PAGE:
Today, I have Erica's character Jason on the couch. He's 43, divorced, with two sons, ages 21 and 17. He was taken from his bio mom when he was 8, and still carries this with him today in the form of panic attacks/nightmares. He was placed in a loving foster home and eventually adopted by a pastor and his wife. He married his high school sweetheart Nina, but he's not sure what went wrong or when he wasn't enough, but they divorced this year. He's afraid of being abandoned and alone and just wants peace in his life and for his ex-wife to love him and their children as much as he loves her.
Erica wants to know: I'm having a hard time figuring out what Jason's external goal is. I feel like there is something he's not really telling. Any ideas or should I trust him? Also, I wonder how I can really show the effects of his childhood on his adulthood. Is the information he gave enough to work with? Jason and I are both new at this. We appreciate your advice.
It's no wonder that you're having panic attacks and nightmares with a vengeance at this time. When your wife walked out on you and your family, it was like your mother's abandonment all over again. Because even though you were taken from her, deep down, you know that she had checked out long before you were removed from her care. Nina checked out, and you're scared of those feelings.
Even more so, your younger son is about to graduate from high school. This will leave you with an empty nest, and for an emotional guy prone to crying, I imagine you aren't looking forward to this very much. It'll be one more abandonment (even if developmentally appropriate for your son to leave the house at 18), one more rejection.
You said your external goal was to have Nina return your love. Since I'm not sure what your author has cooked up for you (i.e., getting back with Nina or not), I still have to remind you that you can only be responsible for you alone. You won't be able to change Nina...only to change your interactions with her.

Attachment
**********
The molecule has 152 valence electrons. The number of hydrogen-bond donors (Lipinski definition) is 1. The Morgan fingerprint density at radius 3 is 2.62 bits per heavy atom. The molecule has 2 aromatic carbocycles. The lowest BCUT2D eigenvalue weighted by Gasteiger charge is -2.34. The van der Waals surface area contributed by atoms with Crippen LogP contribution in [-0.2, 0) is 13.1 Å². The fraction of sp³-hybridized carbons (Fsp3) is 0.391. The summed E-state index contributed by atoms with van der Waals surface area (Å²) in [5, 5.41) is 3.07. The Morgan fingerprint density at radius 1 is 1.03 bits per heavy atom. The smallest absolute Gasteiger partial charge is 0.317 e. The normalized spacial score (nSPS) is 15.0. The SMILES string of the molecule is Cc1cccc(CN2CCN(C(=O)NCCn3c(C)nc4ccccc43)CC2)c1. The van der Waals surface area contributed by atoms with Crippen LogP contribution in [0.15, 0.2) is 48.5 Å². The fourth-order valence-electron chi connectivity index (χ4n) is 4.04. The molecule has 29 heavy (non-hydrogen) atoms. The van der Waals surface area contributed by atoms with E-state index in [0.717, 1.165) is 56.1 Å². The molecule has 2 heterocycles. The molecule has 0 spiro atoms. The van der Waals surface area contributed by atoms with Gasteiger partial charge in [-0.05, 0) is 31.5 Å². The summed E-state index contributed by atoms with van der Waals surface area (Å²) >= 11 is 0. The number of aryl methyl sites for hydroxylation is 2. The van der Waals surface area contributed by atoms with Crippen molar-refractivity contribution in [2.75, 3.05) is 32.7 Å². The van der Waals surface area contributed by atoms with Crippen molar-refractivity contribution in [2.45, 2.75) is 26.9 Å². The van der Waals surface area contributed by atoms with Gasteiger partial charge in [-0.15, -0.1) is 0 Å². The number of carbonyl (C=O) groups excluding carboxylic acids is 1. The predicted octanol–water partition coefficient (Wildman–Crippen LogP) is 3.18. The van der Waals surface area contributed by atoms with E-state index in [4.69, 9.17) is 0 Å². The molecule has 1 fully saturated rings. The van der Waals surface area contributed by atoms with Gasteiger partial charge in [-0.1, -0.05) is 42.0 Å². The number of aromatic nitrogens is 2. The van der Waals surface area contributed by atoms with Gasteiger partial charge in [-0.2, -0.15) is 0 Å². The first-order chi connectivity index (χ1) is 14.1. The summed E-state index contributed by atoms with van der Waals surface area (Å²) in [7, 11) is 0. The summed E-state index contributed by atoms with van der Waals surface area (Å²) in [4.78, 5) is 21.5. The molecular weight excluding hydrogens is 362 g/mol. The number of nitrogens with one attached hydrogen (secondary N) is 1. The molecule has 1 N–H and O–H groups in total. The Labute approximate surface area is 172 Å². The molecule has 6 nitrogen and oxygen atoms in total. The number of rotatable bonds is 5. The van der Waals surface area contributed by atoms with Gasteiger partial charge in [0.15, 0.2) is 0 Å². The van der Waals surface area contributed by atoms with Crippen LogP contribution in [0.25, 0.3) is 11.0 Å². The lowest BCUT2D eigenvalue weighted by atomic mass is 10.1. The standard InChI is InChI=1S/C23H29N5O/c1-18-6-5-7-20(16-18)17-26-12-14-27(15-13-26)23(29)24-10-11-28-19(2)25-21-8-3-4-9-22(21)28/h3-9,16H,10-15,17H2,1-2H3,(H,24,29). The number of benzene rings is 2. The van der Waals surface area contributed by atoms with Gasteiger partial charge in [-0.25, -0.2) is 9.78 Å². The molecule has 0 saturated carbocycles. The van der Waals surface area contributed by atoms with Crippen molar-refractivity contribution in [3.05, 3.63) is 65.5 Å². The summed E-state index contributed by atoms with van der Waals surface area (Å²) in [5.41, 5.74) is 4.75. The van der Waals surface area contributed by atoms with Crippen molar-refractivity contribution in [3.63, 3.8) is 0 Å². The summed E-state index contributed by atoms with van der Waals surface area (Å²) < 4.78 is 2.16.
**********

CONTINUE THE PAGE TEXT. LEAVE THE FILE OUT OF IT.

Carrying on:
Now, she might be able to change once you change (in family systems theory, we like to look at this like a dance...you move, she has to countermove to adjust to your move. The whole system shifts because of one move, which YOU can make), but you can't count on it being a move in a direction you want. Life's just that way.
I'd venture to say that your external goal is more to have a complete family again. While this can carry with it some internal, emotional facets, it's a physical goal to strive for. Or perhaps it's to prevent other children from experiencing what you went through as a child, and your physical goal could be to work hard at your Children's Center to help families barely keeping it together. One family in particular might could tug at your heart....a family with an 8-year-old boy being raised by a single mom with a history of drug addiction. The reader would definitely see the effects of his own childhood in his work and emotional life then.
I hope you've enjoyed your brief stint on the couch today. If you want to go deeper, let me know! We could talk about your panic attacks and how they are triggered and how you might could come to a literary place of healing with them.
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